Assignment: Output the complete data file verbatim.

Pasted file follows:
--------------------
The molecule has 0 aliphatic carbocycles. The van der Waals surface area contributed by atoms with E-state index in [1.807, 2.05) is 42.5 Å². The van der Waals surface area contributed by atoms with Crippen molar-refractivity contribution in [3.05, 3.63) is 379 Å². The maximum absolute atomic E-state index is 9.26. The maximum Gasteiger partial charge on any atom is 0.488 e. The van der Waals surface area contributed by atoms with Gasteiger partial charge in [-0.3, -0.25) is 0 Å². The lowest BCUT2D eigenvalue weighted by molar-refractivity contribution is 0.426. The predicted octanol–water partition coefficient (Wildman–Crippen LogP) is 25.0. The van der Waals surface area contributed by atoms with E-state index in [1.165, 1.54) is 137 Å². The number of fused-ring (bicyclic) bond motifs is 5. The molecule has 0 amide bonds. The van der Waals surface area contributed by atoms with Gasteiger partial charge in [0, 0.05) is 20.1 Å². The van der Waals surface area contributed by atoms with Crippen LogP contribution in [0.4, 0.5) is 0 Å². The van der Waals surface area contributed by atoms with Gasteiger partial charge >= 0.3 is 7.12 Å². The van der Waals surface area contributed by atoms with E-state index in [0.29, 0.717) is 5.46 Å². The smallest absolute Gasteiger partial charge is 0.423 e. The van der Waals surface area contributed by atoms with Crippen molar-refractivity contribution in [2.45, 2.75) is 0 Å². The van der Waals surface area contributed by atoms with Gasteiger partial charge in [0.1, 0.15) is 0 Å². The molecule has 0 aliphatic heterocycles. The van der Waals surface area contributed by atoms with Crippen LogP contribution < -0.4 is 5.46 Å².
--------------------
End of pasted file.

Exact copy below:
The molecule has 0 aliphatic carbocycles. The van der Waals surface area contributed by atoms with E-state index in [1.807, 2.05) is 42.5 Å². The van der Waals surface area contributed by atoms with Crippen molar-refractivity contribution in [3.05, 3.63) is 379 Å². The maximum absolute atomic E-state index is 9.26. The maximum Gasteiger partial charge on any atom is 0.488 e. The van der Waals surface area contributed by atoms with Gasteiger partial charge in [-0.3, -0.25) is 0 Å². The lowest BCUT2D eigenvalue weighted by molar-refractivity contribution is 0.426. The predicted octanol–water partition coefficient (Wildman–Crippen LogP) is 25.0. The van der Waals surface area contributed by atoms with E-state index in [1.165, 1.54) is 137 Å². The number of fused-ring (bicyclic) bond motifs is 5. The molecule has 0 amide bonds. The van der Waals surface area contributed by atoms with Gasteiger partial charge in [0, 0.05) is 20.1 Å². The van der Waals surface area contributed by atoms with Crippen LogP contribution in [0.4, 0.5) is 0 Å². The van der Waals surface area contributed by atoms with Gasteiger partial charge >= 0.3 is 7.12 Å². The van der Waals surface area contributed by atoms with E-state index in [0.29, 0.717) is 5.46 Å². The smallest absolute Gasteiger partial charge is 0.423 e. The van der Waals surface area contributed by atoms with Crippen molar-refractivity contribution in [2.45, 2.75) is 0 Å². The van der Waals surface area contributed by atoms with Gasteiger partial charge in [0.1, 0.15) is 0 Å². The molecule has 0 aliphatic heterocycles. The van der Waals surface area contributed by atoms with Crippen LogP contribution < -0.4 is 5.46 Å².